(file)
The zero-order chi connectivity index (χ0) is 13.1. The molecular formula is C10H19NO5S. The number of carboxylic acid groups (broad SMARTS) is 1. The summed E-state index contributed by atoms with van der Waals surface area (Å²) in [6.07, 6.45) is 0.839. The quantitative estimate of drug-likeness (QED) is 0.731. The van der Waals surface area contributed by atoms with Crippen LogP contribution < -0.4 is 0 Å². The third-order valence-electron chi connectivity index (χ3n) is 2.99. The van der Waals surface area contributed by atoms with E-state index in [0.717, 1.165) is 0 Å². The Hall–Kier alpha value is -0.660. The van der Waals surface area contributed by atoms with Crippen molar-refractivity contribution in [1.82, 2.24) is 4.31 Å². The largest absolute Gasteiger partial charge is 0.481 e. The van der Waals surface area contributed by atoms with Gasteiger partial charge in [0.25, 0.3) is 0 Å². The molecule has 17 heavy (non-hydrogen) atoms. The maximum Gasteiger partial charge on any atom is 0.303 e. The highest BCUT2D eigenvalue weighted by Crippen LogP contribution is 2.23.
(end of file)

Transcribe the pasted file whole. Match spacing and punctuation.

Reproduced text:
The zero-order chi connectivity index (χ0) is 13.1. The molecular formula is C10H19NO5S. The number of carboxylic acid groups (broad SMARTS) is 1. The summed E-state index contributed by atoms with van der Waals surface area (Å²) in [6.07, 6.45) is 0.839. The quantitative estimate of drug-likeness (QED) is 0.731. The van der Waals surface area contributed by atoms with Crippen LogP contribution < -0.4 is 0 Å². The third-order valence-electron chi connectivity index (χ3n) is 2.99. The van der Waals surface area contributed by atoms with E-state index in [0.717, 1.165) is 0 Å². The Hall–Kier alpha value is -0.660. The van der Waals surface area contributed by atoms with Crippen molar-refractivity contribution in [1.82, 2.24) is 4.31 Å². The largest absolute Gasteiger partial charge is 0.481 e. The van der Waals surface area contributed by atoms with Gasteiger partial charge in [0.25, 0.3) is 0 Å². The molecule has 17 heavy (non-hydrogen) atoms. The maximum Gasteiger partial charge on any atom is 0.303 e. The highest BCUT2D eigenvalue weighted by Crippen LogP contribution is 2.23.